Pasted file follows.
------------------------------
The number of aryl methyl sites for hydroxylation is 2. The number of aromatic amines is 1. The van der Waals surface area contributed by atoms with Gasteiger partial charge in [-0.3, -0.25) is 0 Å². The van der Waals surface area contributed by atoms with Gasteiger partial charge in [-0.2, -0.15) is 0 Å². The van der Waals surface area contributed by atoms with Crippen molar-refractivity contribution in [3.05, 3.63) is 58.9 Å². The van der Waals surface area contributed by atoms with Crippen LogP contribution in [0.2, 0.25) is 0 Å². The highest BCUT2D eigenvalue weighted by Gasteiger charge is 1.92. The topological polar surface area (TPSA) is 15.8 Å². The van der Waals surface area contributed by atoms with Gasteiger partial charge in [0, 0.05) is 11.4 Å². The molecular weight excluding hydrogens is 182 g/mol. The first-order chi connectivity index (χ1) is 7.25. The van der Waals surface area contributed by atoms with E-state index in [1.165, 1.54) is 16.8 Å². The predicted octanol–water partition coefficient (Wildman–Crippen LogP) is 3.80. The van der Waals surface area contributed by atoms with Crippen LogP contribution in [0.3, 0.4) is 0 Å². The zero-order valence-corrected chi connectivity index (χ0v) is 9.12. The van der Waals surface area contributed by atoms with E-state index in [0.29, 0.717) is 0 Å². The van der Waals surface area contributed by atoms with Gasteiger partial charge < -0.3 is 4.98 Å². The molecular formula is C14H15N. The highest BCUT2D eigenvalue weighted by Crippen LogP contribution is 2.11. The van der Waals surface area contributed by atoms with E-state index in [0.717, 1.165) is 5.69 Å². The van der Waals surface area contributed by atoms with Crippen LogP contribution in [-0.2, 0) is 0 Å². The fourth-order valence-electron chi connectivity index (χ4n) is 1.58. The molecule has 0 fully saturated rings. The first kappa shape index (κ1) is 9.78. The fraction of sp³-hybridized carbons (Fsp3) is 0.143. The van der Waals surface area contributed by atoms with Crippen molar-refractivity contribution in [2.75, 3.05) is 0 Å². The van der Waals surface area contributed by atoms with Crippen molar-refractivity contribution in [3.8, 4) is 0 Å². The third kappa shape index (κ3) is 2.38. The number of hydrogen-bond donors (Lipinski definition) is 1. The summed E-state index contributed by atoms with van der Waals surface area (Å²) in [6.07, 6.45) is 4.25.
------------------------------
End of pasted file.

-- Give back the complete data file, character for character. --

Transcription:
The number of aryl methyl sites for hydroxylation is 2. The number of aromatic amines is 1. The van der Waals surface area contributed by atoms with Gasteiger partial charge in [-0.3, -0.25) is 0 Å². The van der Waals surface area contributed by atoms with Gasteiger partial charge in [-0.2, -0.15) is 0 Å². The van der Waals surface area contributed by atoms with Crippen molar-refractivity contribution in [3.05, 3.63) is 58.9 Å². The van der Waals surface area contributed by atoms with Crippen LogP contribution in [0.2, 0.25) is 0 Å². The highest BCUT2D eigenvalue weighted by Gasteiger charge is 1.92. The topological polar surface area (TPSA) is 15.8 Å². The van der Waals surface area contributed by atoms with Gasteiger partial charge in [0, 0.05) is 11.4 Å². The molecular weight excluding hydrogens is 182 g/mol. The first-order chi connectivity index (χ1) is 7.25. The van der Waals surface area contributed by atoms with E-state index in [1.165, 1.54) is 16.8 Å². The predicted octanol–water partition coefficient (Wildman–Crippen LogP) is 3.80. The van der Waals surface area contributed by atoms with Crippen LogP contribution in [0.3, 0.4) is 0 Å². The zero-order valence-corrected chi connectivity index (χ0v) is 9.12. The van der Waals surface area contributed by atoms with E-state index in [0.29, 0.717) is 0 Å². The van der Waals surface area contributed by atoms with Gasteiger partial charge < -0.3 is 4.98 Å². The molecular formula is C14H15N. The highest BCUT2D eigenvalue weighted by Crippen LogP contribution is 2.11. The van der Waals surface area contributed by atoms with E-state index in [0.717, 1.165) is 5.69 Å². The van der Waals surface area contributed by atoms with Crippen LogP contribution in [-0.2, 0) is 0 Å². The fourth-order valence-electron chi connectivity index (χ4n) is 1.58. The molecule has 0 fully saturated rings. The first kappa shape index (κ1) is 9.78. The fraction of sp³-hybridized carbons (Fsp3) is 0.143. The van der Waals surface area contributed by atoms with Crippen molar-refractivity contribution in [2.75, 3.05) is 0 Å². The van der Waals surface area contributed by atoms with Crippen molar-refractivity contribution in [3.8, 4) is 0 Å². The third kappa shape index (κ3) is 2.38. The number of hydrogen-bond donors (Lipinski definition) is 1. The summed E-state index contributed by atoms with van der Waals surface area (Å²) in [6.07, 6.45) is 4.25.